Our flight didn’t leave until the early evening on our last day, so we were able to take a quick trip over to the Cejar Lagoon for a soak in some very salty water.
The guide took us the scenic way over sand-covered roads and we even stopped briefly for a taste of a certain nut common to the area. It tasted a bit like brown sugar, very delicious.
Once we arrived at the lagoon, our guide set up two chairs, snacks and a large container of fresh water to rinse off once we exited from the water. While there were a few groups on the other side of the lagoon, we had this area all to ourselves.
Water in this lagoon is approximately 14% salt; for comparison, sea water is ~3% salt, and the Dead Sea is ~33%. Since getting the water in your eyes would be painful, it was much easier (according to Eric) to enter the lagoon butt-first. As soon as I sat in the water my knees and feet floated to the surface and I was simply floating! The water was chilly and the experience of having to force your legs into the water was strange, though the backstroke was easier than normal.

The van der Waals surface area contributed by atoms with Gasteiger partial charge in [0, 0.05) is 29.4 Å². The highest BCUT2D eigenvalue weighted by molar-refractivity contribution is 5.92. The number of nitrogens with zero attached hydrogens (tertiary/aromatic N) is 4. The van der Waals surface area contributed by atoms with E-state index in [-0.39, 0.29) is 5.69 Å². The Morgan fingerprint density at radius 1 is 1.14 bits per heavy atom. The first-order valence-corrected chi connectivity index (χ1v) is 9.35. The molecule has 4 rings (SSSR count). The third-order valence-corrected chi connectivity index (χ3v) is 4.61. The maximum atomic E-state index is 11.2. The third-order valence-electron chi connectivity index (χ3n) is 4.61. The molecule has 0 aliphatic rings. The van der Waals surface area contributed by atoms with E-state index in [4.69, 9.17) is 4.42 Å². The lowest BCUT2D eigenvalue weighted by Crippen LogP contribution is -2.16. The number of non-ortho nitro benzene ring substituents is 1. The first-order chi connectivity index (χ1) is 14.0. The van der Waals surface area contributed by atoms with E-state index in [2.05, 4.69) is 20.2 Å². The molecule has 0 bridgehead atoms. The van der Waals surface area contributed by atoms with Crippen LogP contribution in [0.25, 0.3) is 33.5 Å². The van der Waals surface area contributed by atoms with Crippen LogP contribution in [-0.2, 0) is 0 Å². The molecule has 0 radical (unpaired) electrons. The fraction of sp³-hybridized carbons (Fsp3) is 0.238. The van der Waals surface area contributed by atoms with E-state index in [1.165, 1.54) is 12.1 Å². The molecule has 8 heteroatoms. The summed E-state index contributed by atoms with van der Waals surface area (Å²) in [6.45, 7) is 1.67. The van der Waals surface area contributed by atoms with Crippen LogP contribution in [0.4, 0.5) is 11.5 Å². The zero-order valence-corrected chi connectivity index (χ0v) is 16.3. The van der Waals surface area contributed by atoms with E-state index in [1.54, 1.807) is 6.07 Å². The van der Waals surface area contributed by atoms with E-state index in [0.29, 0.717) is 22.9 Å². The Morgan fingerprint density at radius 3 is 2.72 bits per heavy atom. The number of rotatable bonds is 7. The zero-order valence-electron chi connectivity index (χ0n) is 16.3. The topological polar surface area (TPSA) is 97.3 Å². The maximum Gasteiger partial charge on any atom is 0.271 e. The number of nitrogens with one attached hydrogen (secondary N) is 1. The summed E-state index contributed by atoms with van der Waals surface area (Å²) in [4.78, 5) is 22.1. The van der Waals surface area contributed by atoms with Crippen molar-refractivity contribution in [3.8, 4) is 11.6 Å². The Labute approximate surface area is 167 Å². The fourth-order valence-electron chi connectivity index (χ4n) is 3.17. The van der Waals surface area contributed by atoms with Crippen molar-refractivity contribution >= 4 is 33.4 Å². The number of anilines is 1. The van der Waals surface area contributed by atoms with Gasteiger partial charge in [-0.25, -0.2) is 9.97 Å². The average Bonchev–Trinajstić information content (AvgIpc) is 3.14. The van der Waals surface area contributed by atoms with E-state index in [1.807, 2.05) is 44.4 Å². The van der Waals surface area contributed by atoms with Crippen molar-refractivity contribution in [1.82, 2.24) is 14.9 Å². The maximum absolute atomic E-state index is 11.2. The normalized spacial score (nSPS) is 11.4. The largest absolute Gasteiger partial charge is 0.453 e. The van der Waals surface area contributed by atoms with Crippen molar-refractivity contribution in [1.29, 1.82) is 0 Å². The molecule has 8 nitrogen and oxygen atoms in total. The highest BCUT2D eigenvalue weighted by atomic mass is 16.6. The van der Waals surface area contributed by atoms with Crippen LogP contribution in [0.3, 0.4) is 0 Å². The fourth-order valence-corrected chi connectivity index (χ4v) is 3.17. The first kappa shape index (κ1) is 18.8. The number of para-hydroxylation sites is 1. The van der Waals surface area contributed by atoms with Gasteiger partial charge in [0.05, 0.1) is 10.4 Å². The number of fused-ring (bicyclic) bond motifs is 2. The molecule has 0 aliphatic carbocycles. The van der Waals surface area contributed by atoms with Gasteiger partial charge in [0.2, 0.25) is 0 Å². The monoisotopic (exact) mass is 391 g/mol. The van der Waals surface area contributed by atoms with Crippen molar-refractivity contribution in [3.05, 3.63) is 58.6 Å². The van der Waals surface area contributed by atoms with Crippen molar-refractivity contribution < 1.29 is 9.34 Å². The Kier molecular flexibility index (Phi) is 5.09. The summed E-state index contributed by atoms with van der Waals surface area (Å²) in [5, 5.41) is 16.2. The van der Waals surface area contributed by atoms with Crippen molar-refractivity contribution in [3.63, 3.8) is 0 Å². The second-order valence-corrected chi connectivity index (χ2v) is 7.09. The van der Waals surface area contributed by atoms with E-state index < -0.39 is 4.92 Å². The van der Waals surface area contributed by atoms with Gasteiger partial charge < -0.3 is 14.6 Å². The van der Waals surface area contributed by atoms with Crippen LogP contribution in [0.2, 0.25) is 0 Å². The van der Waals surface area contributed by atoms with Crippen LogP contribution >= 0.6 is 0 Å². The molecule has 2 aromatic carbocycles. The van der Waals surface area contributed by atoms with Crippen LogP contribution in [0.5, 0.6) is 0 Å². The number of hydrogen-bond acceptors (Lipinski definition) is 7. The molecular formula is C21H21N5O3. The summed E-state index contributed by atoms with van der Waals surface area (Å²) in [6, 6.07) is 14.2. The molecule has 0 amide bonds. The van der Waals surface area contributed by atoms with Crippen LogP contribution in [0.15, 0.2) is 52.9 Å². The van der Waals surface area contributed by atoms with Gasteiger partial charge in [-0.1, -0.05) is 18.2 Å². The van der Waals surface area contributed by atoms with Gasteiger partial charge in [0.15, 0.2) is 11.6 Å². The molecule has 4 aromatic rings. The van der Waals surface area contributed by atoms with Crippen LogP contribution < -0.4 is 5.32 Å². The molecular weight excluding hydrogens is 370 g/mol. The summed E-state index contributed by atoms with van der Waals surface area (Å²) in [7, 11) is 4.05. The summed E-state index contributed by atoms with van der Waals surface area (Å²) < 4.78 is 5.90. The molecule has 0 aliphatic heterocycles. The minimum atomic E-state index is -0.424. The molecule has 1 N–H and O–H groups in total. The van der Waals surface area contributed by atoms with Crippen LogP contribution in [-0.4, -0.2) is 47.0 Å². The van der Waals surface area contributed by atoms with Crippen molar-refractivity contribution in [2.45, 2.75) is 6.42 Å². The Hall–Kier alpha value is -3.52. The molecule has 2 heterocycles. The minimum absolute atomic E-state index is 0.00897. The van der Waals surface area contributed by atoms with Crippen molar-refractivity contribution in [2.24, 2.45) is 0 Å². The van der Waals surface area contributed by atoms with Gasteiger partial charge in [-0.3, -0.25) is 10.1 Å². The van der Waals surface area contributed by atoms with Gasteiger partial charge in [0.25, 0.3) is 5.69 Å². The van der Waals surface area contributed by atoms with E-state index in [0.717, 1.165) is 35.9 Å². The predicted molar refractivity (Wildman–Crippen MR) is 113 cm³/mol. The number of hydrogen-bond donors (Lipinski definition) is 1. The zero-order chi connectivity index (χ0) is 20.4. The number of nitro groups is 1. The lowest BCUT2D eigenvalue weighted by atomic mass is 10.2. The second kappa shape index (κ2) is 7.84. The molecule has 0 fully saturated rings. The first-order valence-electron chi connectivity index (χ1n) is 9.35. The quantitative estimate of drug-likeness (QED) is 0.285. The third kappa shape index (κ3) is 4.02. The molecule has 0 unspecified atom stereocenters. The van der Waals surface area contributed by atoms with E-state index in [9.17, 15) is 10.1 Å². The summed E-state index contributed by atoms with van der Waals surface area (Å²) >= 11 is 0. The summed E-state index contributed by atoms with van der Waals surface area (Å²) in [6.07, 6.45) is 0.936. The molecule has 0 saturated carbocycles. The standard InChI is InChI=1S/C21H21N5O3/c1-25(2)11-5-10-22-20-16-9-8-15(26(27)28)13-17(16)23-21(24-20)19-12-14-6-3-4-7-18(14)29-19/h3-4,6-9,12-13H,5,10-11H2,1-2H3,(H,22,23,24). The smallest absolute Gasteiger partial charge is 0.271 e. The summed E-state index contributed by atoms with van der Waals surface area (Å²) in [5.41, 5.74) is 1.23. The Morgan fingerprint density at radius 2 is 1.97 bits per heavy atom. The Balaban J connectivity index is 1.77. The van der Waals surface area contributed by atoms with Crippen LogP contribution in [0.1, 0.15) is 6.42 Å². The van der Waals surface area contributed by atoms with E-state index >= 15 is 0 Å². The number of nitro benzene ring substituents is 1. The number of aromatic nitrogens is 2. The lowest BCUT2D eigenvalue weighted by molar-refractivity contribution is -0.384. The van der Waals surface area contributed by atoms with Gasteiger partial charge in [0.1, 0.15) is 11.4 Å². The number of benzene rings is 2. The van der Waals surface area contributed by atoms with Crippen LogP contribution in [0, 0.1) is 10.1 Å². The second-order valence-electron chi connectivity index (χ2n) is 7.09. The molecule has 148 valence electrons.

As soon as we got out of the lagoon we rinsed off with the freshwater the guide had brought for us. Apparently Eric and I both missed a few spots on our clothes as we noticed several small solid white patches an hour or so later. :)
After drying off a bit we walked to the neighboring lagoon that is closed to bathing and consequently frequented by water fowl and flamingos. Eric loved the fact that we could walk right up to the edge and see the salt shoreline as we were prohibited from doing so at the Altiplanic lagoons the day before. Our photographs don’t do it justice, as the shoreline glittered with the bright sunshine bouncing off white salt crystals.
We arrived back at the resort with plenty of time to finish packing and enjoy lunch before our flight back to Santiago.